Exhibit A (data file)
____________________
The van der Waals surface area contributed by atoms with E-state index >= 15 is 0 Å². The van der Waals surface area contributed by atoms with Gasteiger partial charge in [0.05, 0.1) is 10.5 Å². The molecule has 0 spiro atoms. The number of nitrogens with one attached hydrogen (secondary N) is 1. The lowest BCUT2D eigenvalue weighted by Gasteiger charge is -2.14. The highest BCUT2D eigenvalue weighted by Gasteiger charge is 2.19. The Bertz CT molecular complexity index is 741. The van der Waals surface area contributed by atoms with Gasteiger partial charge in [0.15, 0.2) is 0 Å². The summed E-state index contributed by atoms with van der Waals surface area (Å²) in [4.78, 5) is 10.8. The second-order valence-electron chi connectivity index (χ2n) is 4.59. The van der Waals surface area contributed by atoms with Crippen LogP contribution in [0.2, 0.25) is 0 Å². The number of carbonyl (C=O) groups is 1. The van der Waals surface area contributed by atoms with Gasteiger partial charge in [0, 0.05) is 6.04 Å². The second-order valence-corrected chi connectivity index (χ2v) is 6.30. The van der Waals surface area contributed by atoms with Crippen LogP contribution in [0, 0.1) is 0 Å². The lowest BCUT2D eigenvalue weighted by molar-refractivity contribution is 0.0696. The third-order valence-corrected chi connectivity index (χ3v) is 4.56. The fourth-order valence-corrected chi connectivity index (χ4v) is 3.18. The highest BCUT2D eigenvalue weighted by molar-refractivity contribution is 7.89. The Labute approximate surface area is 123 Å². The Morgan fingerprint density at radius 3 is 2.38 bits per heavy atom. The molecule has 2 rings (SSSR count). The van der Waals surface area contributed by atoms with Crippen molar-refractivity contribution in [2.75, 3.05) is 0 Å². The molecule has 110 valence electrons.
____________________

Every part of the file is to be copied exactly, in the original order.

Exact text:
The van der Waals surface area contributed by atoms with E-state index >= 15 is 0 Å². The van der Waals surface area contributed by atoms with Gasteiger partial charge in [0.05, 0.1) is 10.5 Å². The molecule has 0 spiro atoms. The number of nitrogens with one attached hydrogen (secondary N) is 1. The lowest BCUT2D eigenvalue weighted by Gasteiger charge is -2.14. The highest BCUT2D eigenvalue weighted by Gasteiger charge is 2.19. The Bertz CT molecular complexity index is 741. The van der Waals surface area contributed by atoms with Gasteiger partial charge in [0.15, 0.2) is 0 Å². The summed E-state index contributed by atoms with van der Waals surface area (Å²) in [4.78, 5) is 10.8. The second-order valence-electron chi connectivity index (χ2n) is 4.59. The van der Waals surface area contributed by atoms with Crippen LogP contribution in [0.2, 0.25) is 0 Å². The number of carbonyl (C=O) groups is 1. The van der Waals surface area contributed by atoms with Gasteiger partial charge in [0, 0.05) is 6.04 Å². The second-order valence-corrected chi connectivity index (χ2v) is 6.30. The van der Waals surface area contributed by atoms with Crippen LogP contribution in [0, 0.1) is 0 Å². The lowest BCUT2D eigenvalue weighted by molar-refractivity contribution is 0.0696. The third-order valence-corrected chi connectivity index (χ3v) is 4.56. The fourth-order valence-corrected chi connectivity index (χ4v) is 3.18. The highest BCUT2D eigenvalue weighted by molar-refractivity contribution is 7.89. The Labute approximate surface area is 123 Å². The Morgan fingerprint density at radius 3 is 2.38 bits per heavy atom. The molecule has 2 rings (SSSR count). The van der Waals surface area contributed by atoms with Crippen molar-refractivity contribution in [2.75, 3.05) is 0 Å². The molecule has 110 valence electrons.